Saturday, September 15, 2012

Last Rites

At age 39, Michel de Montaigne retired fom public life to his estate in France to write and think.  His collection of essays, on everything from virtue to vanity to cannibalism to masturbation, became a timeless classic.  Arguably, Montaigne was the world's first blogger.  The Surgeon turned 39 this year but his two children are 15 and 17 years, respectively, from attending college.  The Surgeon will not be retiring to the countryside anytime soon in order to contemplate the state of human affairs.  He will content himself with slowly plowing though Montaigne's 800 plus pages of diverse riffs over the next several years.

His essay "That to Philosophize is to Learn to Die" recently struck a chord.  Death, being ineluctably the ultimate end of all men, is strangely absent fom the modern dialogue.  It is something to flee from, a unpleasant flaw to lock up in a chest in a cobwebbed, dusty attic.  Especially here in 21st century America where we almost beatify accomplishment and material achievement, Death has become an embarassing scandal, an unmentionable.  The cycle of life has been overrun by the concept of unending progress and self-improvement.  There is always another day.  Anyone can become or achieve whatever she wants, if she puts her mind to it and works hard enough.  This is the orthodoxy of an America that has found a way to fuse Christian elitism (we are the exceptional, chosen nation) with a crass free market materialism that rewards the strong and purposeful.  Willful neglect of the final leveling force, the geat socialist, Death, is the only way to maintain the illusion of interminable vigor and prosperity.  Early death is now always a "tragedy".  The death of the old and decrepit is shunted off stage, to poorly lit vigils in stale smelling nursing homes or worse. 

The goal of our career is death. It is the necessary object of our aim. If it frightens us, how is it possible to go a step foward without feverishness? The remedy of the common herd is not to think about it. 

The Surgeon has seen far too many gruesome scenes in noisy, halogen-lit ICU's where mystified sons and daughters, glassy eyed with fatigue, wander from bedside to vending machine, uncertain of what to do, adrift without instructions.  There is a pain etched on their faces that transcends mere grief at the impending loss of a loved parent, rather it is almost a wrenching plea to make it all stop, a cry of "why are you making me watch this?" or "get me out of here".  One becomes numb to it all after a while.  The medical professionals are used to it.  The listless wretches pass them like ghosts.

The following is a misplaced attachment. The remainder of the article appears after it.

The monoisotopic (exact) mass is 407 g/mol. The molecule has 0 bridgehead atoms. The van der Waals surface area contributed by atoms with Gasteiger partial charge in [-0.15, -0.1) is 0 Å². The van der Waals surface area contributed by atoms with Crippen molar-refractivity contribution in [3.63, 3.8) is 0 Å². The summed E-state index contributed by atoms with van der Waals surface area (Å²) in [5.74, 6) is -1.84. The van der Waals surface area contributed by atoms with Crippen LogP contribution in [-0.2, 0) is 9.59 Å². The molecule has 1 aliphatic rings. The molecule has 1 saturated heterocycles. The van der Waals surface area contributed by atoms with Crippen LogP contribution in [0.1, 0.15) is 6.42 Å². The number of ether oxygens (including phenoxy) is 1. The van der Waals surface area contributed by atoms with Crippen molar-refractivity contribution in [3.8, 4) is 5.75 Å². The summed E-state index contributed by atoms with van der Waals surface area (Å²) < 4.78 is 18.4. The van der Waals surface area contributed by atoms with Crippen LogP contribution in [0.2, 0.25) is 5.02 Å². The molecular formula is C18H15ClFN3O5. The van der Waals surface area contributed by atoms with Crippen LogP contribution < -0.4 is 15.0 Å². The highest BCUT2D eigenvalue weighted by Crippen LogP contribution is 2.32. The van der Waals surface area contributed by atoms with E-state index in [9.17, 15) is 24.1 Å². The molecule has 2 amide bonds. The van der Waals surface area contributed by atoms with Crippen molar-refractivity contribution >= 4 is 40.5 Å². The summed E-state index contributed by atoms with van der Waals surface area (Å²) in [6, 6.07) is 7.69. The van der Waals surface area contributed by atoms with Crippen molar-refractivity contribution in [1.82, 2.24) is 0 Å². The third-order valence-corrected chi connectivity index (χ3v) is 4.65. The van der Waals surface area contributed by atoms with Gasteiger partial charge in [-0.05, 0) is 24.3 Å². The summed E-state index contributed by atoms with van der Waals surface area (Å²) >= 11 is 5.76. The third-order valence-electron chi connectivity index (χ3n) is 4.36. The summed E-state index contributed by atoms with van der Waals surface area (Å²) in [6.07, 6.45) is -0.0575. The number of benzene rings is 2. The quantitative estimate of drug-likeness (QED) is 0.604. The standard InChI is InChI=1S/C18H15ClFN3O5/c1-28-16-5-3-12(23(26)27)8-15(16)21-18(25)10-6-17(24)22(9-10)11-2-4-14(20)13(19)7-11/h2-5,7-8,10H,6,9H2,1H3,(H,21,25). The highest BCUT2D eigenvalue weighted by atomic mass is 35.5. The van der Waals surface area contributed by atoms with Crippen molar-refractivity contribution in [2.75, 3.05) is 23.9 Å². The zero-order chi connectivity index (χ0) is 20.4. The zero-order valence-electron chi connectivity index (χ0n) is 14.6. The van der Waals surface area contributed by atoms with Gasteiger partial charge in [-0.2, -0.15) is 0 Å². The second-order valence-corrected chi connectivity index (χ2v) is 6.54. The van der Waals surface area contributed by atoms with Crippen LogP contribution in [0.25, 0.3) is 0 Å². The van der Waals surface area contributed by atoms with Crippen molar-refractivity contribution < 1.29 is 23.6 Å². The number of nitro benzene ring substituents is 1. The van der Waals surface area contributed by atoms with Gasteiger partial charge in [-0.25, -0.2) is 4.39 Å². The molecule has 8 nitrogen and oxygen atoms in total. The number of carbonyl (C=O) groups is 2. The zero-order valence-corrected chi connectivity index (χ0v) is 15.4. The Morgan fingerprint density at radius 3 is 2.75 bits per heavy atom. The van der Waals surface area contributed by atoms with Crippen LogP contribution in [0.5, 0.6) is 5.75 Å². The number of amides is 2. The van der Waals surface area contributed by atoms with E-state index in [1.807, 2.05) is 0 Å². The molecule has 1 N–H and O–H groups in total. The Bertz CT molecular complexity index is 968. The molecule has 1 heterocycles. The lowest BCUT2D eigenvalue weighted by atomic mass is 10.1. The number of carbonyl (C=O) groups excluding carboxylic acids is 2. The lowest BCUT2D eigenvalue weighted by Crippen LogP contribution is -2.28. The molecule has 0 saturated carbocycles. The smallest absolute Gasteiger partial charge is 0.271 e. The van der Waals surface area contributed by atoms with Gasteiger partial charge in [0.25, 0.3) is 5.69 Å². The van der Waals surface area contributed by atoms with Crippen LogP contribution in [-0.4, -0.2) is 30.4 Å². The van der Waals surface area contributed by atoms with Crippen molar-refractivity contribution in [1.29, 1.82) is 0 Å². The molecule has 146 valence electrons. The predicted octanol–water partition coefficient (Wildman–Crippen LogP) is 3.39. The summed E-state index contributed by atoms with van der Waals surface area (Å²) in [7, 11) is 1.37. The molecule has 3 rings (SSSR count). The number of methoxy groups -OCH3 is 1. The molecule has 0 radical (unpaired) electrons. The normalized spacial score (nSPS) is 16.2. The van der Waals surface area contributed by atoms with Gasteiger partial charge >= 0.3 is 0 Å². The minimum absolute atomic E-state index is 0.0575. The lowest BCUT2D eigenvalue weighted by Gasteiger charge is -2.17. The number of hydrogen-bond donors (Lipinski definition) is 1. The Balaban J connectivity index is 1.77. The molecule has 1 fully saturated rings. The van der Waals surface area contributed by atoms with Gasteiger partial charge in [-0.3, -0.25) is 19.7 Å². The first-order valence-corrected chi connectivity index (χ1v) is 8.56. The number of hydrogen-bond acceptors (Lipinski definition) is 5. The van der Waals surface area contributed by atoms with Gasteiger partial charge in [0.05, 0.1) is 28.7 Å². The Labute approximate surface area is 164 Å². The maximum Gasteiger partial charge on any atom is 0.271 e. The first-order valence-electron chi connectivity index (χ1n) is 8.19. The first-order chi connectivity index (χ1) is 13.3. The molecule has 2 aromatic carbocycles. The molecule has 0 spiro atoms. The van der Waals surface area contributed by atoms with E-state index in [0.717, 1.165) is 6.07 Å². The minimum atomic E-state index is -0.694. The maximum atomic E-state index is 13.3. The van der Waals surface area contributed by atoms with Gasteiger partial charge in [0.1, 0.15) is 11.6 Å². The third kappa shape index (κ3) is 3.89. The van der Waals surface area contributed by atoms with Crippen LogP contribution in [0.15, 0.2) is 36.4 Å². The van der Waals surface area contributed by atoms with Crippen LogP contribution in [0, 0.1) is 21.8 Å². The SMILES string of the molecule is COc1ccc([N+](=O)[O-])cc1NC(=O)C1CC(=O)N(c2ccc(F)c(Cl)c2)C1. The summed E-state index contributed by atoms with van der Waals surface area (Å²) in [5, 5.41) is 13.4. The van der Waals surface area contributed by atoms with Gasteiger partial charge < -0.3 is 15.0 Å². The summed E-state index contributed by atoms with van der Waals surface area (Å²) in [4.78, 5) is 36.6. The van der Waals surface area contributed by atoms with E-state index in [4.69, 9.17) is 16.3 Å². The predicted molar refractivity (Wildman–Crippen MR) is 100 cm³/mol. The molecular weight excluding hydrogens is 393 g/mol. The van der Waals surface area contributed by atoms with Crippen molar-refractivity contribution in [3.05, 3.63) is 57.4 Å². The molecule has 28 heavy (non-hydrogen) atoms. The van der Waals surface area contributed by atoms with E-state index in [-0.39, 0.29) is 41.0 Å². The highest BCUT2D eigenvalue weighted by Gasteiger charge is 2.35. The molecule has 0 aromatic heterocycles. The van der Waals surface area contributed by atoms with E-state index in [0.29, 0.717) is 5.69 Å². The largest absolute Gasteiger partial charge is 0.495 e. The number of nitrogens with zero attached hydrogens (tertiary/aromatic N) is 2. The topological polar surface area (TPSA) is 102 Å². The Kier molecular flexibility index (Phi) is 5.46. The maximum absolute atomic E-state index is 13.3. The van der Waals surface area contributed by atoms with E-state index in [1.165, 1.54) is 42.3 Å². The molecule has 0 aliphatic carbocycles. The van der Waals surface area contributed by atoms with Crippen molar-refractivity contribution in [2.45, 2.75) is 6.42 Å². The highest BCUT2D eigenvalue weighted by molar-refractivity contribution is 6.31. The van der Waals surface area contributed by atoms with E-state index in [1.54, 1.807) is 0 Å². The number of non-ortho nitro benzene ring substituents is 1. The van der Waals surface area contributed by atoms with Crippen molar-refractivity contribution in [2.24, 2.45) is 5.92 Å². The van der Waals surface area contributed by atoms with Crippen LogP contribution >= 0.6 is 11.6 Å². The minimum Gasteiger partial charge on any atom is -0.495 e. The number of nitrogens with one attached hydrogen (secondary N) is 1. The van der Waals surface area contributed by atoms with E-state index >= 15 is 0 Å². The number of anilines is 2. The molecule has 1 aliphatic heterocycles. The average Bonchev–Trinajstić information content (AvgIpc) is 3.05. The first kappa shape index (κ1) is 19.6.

Meanwhile, a ninety year old gets hooked up to a dialysis machine.  A 78 year old with severe COPD gets slammed with four different antibiotics, facial expression a sadistic half smile ossified by propofol and the endotracheal tube tugging at the side of his mouth.  An 82 year old demented soul returns from emergency surgery for a perforated cecum status post colonoscopy for "GI bleeding".  Maybe one in ten will leave the ICU, injected back into the slow flow of  delta detritus out to sea, deposited in yellow curtained nursing homes or LTACH's, shadows of the previous people they used to be.   

Why do we ignore Death, the Surgeon wonders.  Why is it the foe?  Why is it not integrated into a healthy worldview?  Why do we fail to attend to our last days, when we have the capacity to do so?  Why isn't the scandal to be without a last will, a legally binding document that eliminates the bewildered stares of loved ones left behind? 
It is no wonder they are so often caught in the trap.  These people take fright at the mere mention of death, and most of them cross themselves at that name, as at the name of the Devil.  And because death is mentioned in wills, don't expect them to set about writing a will until the doctor has given them their final sentence; and then, between the pain and the fright, Lord knows with what fine judgement they will concoct it. 

1 comment:

witk said...

Hey... Welcome back. Love your writing, great read. We as humans feel if we can't see it, it won't be there and to plan early for it, well that is like inviting it in???